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Blocking a DREAM

A photo of a hall on Capitol Hill in Washington. (Reuters/Jim Young)

The DREAM Act fell five votes short of a supermajority in the Senate on Saturday, blocking a bill that would have provided legal status to qualified children brought to the United States illegally by their parents if they attend college or join the military. It is unlikely that we will see any federal immigration legislation in the foreseeable future, since the bipartisan-backed DREAM Act was, in many ways, the bellwether that should have stood a chance.

Saturday’s vote was not about politics, even though by all accounts, politics prevented many in Congress from voting for the DREAM Act. Though advocates came out in numbers, the vote is not ultimately about the struggle of the youth who have both dreams and fears about their own well-being. They have good reason to be disappointed.

The failure to move forward with the DREAM Act is not exclusively about fairness. Opponents would like to erase this population from within our borders and fear a fresh flood of illegal immigrants. Rewarding “lawbreakers” like these youth, and by extension their parents, amounts to amnesty. Those who support the Act argue that legal status for these youth would allow them to both achieve their potential and contribute better to this country. We have invested in schooling these youth already, so why not see them through higher education or military service?

Saturday’s vote is fundamentally about the costs of marginalizing willing workers.

Recently, it’s become popular for business, education and political leaders to call for “stapling green cards to diplomas” of foreign graduates with advanced degrees from U.S. universities. We are turning away talent and skills when we should be welcoming students to stay long term and help us stay globally competitive. These leaders have a good argument about the future of the U.S. economy.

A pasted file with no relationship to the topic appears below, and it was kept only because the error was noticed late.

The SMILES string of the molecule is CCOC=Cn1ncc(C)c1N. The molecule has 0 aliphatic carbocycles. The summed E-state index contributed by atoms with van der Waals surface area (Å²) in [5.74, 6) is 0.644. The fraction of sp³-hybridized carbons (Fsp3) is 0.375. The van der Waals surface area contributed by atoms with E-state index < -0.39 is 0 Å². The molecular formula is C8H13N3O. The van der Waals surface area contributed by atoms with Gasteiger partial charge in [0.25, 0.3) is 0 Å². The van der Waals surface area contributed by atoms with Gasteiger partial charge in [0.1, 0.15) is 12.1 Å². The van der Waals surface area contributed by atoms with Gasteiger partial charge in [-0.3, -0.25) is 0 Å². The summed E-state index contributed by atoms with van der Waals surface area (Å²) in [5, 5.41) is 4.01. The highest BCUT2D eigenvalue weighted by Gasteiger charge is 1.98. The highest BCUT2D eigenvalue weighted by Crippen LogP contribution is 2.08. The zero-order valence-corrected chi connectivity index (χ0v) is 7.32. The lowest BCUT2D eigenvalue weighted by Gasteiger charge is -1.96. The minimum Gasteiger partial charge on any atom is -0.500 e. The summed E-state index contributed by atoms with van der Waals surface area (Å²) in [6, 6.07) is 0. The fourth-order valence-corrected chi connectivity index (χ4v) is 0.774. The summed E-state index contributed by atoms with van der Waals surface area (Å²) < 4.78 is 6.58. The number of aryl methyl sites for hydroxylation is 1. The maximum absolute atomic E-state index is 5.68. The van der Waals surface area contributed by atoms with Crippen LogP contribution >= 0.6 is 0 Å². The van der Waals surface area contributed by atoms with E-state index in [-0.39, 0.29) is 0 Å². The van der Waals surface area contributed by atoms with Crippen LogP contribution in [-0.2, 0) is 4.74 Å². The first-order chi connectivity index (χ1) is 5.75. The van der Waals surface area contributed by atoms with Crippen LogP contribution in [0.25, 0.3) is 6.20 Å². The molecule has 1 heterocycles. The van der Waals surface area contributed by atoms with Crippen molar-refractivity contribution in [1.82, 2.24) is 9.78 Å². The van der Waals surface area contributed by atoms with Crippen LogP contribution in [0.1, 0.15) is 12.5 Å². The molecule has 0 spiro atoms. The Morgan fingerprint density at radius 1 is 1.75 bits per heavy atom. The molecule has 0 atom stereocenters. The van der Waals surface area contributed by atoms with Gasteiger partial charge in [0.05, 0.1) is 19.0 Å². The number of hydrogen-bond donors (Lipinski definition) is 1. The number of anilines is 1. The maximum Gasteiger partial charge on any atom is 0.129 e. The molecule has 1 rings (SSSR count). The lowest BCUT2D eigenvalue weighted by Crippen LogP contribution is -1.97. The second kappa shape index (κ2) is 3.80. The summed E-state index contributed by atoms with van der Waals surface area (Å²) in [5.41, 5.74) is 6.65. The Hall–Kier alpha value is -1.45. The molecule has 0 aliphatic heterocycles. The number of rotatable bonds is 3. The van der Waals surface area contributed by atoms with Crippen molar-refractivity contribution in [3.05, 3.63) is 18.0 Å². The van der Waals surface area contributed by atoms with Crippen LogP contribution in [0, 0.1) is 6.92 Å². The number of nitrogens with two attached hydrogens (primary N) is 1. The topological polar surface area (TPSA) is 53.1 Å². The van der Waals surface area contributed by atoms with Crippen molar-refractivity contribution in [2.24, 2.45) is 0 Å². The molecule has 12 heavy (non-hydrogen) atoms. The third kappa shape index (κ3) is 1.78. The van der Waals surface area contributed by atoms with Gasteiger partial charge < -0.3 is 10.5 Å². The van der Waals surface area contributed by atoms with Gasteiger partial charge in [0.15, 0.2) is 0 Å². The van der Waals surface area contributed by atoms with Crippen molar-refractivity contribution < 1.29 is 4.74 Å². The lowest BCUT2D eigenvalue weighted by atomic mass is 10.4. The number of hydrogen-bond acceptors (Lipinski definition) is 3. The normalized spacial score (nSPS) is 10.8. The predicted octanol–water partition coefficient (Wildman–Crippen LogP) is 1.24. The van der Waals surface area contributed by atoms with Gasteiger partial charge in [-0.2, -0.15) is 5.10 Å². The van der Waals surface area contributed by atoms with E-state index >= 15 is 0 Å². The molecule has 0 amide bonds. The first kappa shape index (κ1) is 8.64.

In many ways, immigrant youth parallel their more accomplished higher-ed counterparts. While many would-be “dreamers” may not go on to graduate school, why shouldn’t they have full access to the U.S. labor market too? These home-grown youth will contribute mightily to a gaping hole in our future labor force.

For the same strategic reasons that we want to open doors to high skilled immigrants trained in U.S. universities we should also ensure that immigrant students educated in U.S. public schools have an opportunity to move to the next level, whether it is a college education or a stint in the military.

We all should be concerned about overhauling our immigration system so that it is more secure, fair and economically strategic. Passage of the DREAM Act would have been a practical step in the right direction.

  • Audrey Singer is a senior fellow at the Brookings Metropolitan Policy Program. Her areas of expertise include demography, international migration, U.S. immigration policy, and urban and metropolitan change. She has written extensively on U.S. immigration trends, including immigrant integration, undocumented migration, naturalization and citizenship, and the changing racial and ethnic composition of the United States.